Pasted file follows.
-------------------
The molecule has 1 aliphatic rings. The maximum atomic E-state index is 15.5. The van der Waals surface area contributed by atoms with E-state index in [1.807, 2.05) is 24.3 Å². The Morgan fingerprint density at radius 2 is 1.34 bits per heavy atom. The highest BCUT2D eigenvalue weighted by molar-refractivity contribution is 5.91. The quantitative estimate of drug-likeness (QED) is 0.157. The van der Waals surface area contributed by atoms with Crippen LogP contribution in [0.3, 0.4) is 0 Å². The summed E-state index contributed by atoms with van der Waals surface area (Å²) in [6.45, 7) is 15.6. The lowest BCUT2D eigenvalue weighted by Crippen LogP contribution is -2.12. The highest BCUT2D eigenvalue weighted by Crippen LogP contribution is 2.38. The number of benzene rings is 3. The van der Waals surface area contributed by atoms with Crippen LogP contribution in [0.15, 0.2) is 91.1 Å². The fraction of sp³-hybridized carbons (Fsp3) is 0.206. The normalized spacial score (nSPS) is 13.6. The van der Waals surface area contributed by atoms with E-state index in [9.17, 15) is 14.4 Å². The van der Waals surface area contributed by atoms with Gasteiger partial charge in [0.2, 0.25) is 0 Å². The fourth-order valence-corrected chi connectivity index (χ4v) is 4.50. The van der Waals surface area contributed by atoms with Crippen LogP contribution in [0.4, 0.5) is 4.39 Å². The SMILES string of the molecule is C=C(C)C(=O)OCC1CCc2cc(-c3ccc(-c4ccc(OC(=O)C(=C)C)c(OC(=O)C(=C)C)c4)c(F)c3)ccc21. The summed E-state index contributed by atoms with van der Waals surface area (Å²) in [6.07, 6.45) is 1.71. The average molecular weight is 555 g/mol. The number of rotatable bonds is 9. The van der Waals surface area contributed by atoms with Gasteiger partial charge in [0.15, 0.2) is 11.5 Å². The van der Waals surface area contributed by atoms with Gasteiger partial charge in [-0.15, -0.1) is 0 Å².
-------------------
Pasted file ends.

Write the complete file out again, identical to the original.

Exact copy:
The molecule has 1 aliphatic rings. The maximum atomic E-state index is 15.5. The van der Waals surface area contributed by atoms with E-state index in [1.807, 2.05) is 24.3 Å². The Morgan fingerprint density at radius 2 is 1.34 bits per heavy atom. The highest BCUT2D eigenvalue weighted by molar-refractivity contribution is 5.91. The quantitative estimate of drug-likeness (QED) is 0.157. The van der Waals surface area contributed by atoms with Crippen LogP contribution in [0.3, 0.4) is 0 Å². The summed E-state index contributed by atoms with van der Waals surface area (Å²) in [6.45, 7) is 15.6. The lowest BCUT2D eigenvalue weighted by Crippen LogP contribution is -2.12. The highest BCUT2D eigenvalue weighted by Crippen LogP contribution is 2.38. The number of benzene rings is 3. The van der Waals surface area contributed by atoms with Crippen LogP contribution in [0.15, 0.2) is 91.1 Å². The fraction of sp³-hybridized carbons (Fsp3) is 0.206. The normalized spacial score (nSPS) is 13.6. The van der Waals surface area contributed by atoms with E-state index in [9.17, 15) is 14.4 Å². The van der Waals surface area contributed by atoms with Gasteiger partial charge in [0.2, 0.25) is 0 Å². The fourth-order valence-corrected chi connectivity index (χ4v) is 4.50. The van der Waals surface area contributed by atoms with Crippen LogP contribution in [0.4, 0.5) is 4.39 Å². The SMILES string of the molecule is C=C(C)C(=O)OCC1CCc2cc(-c3ccc(-c4ccc(OC(=O)C(=C)C)c(OC(=O)C(=C)C)c4)c(F)c3)ccc21. The summed E-state index contributed by atoms with van der Waals surface area (Å²) in [6.07, 6.45) is 1.71. The average molecular weight is 555 g/mol. The number of rotatable bonds is 9. The van der Waals surface area contributed by atoms with Gasteiger partial charge in [0.15, 0.2) is 11.5 Å². The van der Waals surface area contributed by atoms with Gasteiger partial charge in [-0.15, -0.1) is 0 Å².